AASP: First steps in predictive modeling
Mark Mathyer, Tre Geoghegan and Pamela Jenkins are presenting on an analytics project that the Museum of Science and Industry undertook. The Museum had a big gap between $250 and $1000 -- not many donors were giving at this level. ($250 was the highest membership level, and $1K was the lowest donor recognition society level.) Surprise: people weren't giving at this level because they weren't being asked at this level.
The Museum also realized that there was a distinction between members (buying access) and donors (supporting specific projects). And -- that the opportunity was to upgrade members, not to downgrade donors! When the Museum created new higher-level memberships, they were successful in upgrading donors to new levels of giving.
Prior to this point, the Museum was relying on vendors for predictive analytics. They decided to create an in-house analytics program, starting with predicting the likelihood of members giving to the annual fund.
What does it take to do your own predictive modeling? You do not necessarily need to be an expert, but you do need to be data-savvy. Ideally, build a team with both prospect research experience and statistics experience.
Project steps: Define the project. Collect the data. Analyze the data (cleanse, transform, model). Use statistics to validate and test your hypothesis. Deploy the model (make business decisions).
When defining your project, determine what question you are trying to answer. For example, are you looking at prospects likely to make a major gift? Prospects likely to respond to email? Constituents likely to attend a fundraising event?
In data collection, figure out what data you already have. Are the records accurate? Do you need to do a data append first (e.g. buy addresses or age data))? Look at the consistency of the data -- has data entry changed over time? Is there useful data living outside your constituent database, i.e. "shadow systems"?
What team members should you partner with? Consider involving your data team, your annual giving team, your prospect research team.
What are the tools you need? Analytics software, unrestricted access to data, and plenty of time.
Advantages to in-house models: you can answer a variety of questions with the same data, your model can be dynamic (that is, you can update scoring as needed, rather than having a static results returned by a vendor).
The tools used by the Museum: Rapid Insight -- helpful providers of hands-on assistance. Now the Museum is transitioning to SPSS. There are a ton of tools out there, and these both have a great reputation. Tre recommends that when you are doing a model, consider how much support the vendor can provide to help you walk through your first projects.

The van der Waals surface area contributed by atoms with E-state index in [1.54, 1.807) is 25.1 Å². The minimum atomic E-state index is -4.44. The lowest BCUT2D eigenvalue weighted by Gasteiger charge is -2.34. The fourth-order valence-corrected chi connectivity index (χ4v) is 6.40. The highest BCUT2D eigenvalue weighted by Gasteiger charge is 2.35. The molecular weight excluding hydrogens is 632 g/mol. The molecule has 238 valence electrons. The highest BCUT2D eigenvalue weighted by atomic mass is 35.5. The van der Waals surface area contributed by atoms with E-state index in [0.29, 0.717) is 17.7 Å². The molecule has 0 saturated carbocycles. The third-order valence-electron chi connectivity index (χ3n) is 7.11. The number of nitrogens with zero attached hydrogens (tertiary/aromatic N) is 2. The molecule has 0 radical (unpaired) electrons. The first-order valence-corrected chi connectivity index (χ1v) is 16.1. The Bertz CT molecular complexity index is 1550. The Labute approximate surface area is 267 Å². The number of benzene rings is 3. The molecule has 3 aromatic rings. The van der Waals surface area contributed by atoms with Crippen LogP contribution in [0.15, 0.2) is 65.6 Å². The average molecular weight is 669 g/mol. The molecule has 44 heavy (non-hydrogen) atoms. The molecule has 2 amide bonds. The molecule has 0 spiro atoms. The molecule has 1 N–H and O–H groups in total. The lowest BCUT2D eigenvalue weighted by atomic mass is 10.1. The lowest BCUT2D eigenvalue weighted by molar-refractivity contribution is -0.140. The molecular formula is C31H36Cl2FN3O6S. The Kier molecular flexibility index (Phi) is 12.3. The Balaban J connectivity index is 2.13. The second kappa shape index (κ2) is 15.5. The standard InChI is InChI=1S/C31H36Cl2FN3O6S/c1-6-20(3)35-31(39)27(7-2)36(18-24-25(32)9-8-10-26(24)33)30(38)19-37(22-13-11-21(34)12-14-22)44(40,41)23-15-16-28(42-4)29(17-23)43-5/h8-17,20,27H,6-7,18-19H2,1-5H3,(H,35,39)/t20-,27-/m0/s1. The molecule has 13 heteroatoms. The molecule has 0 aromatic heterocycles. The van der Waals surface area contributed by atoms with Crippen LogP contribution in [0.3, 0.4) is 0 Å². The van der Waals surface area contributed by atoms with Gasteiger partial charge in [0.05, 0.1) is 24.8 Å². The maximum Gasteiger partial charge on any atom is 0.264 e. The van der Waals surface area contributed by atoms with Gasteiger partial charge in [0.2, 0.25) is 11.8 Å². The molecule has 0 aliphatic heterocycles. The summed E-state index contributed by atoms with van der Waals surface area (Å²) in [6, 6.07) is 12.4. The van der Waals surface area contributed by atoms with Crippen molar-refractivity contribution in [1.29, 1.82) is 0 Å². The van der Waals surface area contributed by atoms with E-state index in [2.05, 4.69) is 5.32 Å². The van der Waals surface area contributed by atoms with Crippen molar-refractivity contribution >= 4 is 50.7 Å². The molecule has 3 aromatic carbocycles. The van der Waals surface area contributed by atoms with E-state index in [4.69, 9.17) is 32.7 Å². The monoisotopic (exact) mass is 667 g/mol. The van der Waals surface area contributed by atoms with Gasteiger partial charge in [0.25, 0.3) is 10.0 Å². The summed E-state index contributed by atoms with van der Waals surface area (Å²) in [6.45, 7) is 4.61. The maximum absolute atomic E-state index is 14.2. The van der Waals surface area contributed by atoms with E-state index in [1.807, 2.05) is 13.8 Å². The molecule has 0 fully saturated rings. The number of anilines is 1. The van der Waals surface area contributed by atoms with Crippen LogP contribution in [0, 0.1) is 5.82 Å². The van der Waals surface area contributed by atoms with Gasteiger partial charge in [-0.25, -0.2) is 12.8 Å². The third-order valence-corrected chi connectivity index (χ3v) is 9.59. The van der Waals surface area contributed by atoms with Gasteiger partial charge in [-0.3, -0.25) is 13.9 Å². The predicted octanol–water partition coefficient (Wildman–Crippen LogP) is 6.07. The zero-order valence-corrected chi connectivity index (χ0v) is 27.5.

So, what were the results? They solicited as they normally would (all constituents), and their Tier 1 donors (those identified as most likely to give) performed much better than the norm. Twenty-eight percent of Tier 1 donors gave, and only between 1 to 4% of the other tiers gave.
If the Museum had decided not to mail to those who were rated least likely by the model, they could have actually saved a lot of money on direct mail. If they had sent to only the top 5 tiers, they would have captured 91% of donors. This is a great demonstration of the power of predictive modeling!
Tre recommends budgeting for data appends if you are going to do analytics. She also discussed the importance of partnering with other staff to really understand the data -- if you don't know how the data relates to the business processes, then it's impossible to draw meaningful conclusions.
Pamela is sharing some of the factors that were predictive of giving. It's interesting to me that the external data they appended (average home value, purchasing power, age, ethnicity) was very helpful. The only models I've done thus far have relied on in-house data only, so I hope I can find a guinea pig organization that will be willing to buy external data before I model!
Be sure to allot sufficient time for modeling -- not only your time, but that of the partners within your organization! And generally, when starting an analytics program, it will be on top of work that is already being done, so plan on some long hours when you are proving the concept.
Getting the green light from management to build an analytics program can be a challenge -- sometimes you have to start modeling and show your results before you can make the case for more investment.
Very interesting: MSI is looking at building a model for corporate giving. Fascinating! I hope to see this team present on that project at next year's Summit.